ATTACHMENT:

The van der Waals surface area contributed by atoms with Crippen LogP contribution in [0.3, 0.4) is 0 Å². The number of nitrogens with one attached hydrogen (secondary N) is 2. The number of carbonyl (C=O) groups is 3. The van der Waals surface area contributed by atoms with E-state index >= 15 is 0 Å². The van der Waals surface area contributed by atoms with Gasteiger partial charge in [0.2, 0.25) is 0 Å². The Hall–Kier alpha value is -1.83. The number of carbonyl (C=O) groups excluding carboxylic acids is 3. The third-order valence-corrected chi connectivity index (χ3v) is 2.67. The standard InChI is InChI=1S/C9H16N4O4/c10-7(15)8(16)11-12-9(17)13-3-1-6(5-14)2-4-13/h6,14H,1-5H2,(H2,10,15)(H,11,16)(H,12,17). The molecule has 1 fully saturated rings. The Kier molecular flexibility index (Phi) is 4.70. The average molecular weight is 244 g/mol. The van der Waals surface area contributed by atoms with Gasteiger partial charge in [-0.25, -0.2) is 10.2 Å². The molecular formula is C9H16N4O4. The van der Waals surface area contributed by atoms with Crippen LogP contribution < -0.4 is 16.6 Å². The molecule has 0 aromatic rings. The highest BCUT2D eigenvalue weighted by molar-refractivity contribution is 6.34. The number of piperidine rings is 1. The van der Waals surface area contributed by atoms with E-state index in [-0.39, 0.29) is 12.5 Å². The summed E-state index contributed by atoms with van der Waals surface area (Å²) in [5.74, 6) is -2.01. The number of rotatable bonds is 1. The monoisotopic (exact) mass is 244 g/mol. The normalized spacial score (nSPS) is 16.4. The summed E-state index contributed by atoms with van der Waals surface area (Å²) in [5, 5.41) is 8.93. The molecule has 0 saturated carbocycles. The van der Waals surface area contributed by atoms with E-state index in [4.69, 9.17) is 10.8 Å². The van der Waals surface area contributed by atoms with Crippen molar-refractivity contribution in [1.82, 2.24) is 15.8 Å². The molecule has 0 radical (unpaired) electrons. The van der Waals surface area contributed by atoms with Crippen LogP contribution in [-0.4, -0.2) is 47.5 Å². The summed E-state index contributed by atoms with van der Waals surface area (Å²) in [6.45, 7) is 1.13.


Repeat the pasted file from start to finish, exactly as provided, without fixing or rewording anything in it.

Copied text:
The van der Waals surface area contributed by atoms with Crippen LogP contribution in [0.3, 0.4) is 0 Å². The number of nitrogens with one attached hydrogen (secondary N) is 2. The number of carbonyl (C=O) groups is 3. The van der Waals surface area contributed by atoms with E-state index >= 15 is 0 Å². The van der Waals surface area contributed by atoms with Gasteiger partial charge in [0.2, 0.25) is 0 Å². The Hall–Kier alpha value is -1.83. The number of carbonyl (C=O) groups excluding carboxylic acids is 3. The third-order valence-corrected chi connectivity index (χ3v) is 2.67. The standard InChI is InChI=1S/C9H16N4O4/c10-7(15)8(16)11-12-9(17)13-3-1-6(5-14)2-4-13/h6,14H,1-5H2,(H2,10,15)(H,11,16)(H,12,17). The molecule has 1 fully saturated rings. The Kier molecular flexibility index (Phi) is 4.70. The average molecular weight is 244 g/mol. The van der Waals surface area contributed by atoms with Gasteiger partial charge in [-0.25, -0.2) is 10.2 Å². The molecular formula is C9H16N4O4. The van der Waals surface area contributed by atoms with Crippen LogP contribution < -0.4 is 16.6 Å². The molecule has 0 aromatic rings. The highest BCUT2D eigenvalue weighted by molar-refractivity contribution is 6.34. The number of piperidine rings is 1. The van der Waals surface area contributed by atoms with E-state index in [-0.39, 0.29) is 12.5 Å². The summed E-state index contributed by atoms with van der Waals surface area (Å²) in [5.74, 6) is -2.01. The number of rotatable bonds is 1. The monoisotopic (exact) mass is 244 g/mol. The normalized spacial score (nSPS) is 16.4. The summed E-state index contributed by atoms with van der Waals surface area (Å²) in [5, 5.41) is 8.93. The molecule has 0 saturated carbocycles. The van der Waals surface area contributed by atoms with E-state index in [4.69, 9.17) is 10.8 Å². The van der Waals surface area contributed by atoms with Crippen molar-refractivity contribution in [1.82, 2.24) is 15.8 Å². The molecule has 0 radical (unpaired) electrons. The van der Waals surface area contributed by atoms with Crippen LogP contribution in [-0.4, -0.2) is 47.5 Å². The summed E-state index contributed by atoms with van der Waals surface area (Å²) in [6.45, 7) is 1.13.